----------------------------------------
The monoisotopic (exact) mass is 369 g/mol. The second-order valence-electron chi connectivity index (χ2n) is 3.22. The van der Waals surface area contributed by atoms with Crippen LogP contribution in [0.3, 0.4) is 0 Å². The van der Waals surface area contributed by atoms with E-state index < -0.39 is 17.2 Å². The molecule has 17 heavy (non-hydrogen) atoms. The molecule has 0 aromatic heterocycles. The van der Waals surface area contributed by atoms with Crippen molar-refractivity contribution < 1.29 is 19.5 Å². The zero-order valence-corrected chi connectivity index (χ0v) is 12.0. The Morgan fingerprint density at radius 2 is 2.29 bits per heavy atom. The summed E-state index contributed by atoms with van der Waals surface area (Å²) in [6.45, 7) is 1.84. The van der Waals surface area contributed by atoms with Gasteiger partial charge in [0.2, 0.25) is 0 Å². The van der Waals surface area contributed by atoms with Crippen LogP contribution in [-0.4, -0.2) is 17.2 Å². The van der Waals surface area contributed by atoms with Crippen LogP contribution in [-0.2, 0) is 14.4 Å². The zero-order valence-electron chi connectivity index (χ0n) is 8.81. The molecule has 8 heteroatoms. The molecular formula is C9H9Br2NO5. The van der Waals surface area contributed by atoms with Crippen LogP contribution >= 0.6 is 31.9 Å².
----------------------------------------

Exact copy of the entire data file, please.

The monoisotopic (exact) mass is 369 g/mol. The second-order valence-electron chi connectivity index (χ2n) is 3.22. The van der Waals surface area contributed by atoms with Crippen LogP contribution in [0.3, 0.4) is 0 Å². The van der Waals surface area contributed by atoms with E-state index < -0.39 is 17.2 Å². The molecule has 17 heavy (non-hydrogen) atoms. The molecule has 0 aromatic heterocycles. The van der Waals surface area contributed by atoms with Crippen molar-refractivity contribution < 1.29 is 19.5 Å². The zero-order valence-corrected chi connectivity index (χ0v) is 12.0. The Morgan fingerprint density at radius 2 is 2.29 bits per heavy atom. The summed E-state index contributed by atoms with van der Waals surface area (Å²) in [6.45, 7) is 1.84. The van der Waals surface area contributed by atoms with Gasteiger partial charge in [0.2, 0.25) is 0 Å². The van der Waals surface area contributed by atoms with Crippen LogP contribution in [-0.4, -0.2) is 17.2 Å². The van der Waals surface area contributed by atoms with Crippen LogP contribution in [-0.2, 0) is 14.4 Å². The zero-order valence-electron chi connectivity index (χ0n) is 8.81. The molecule has 8 heteroatoms. The molecular formula is C9H9Br2NO5. The van der Waals surface area contributed by atoms with Crippen LogP contribution >= 0.6 is 31.9 Å².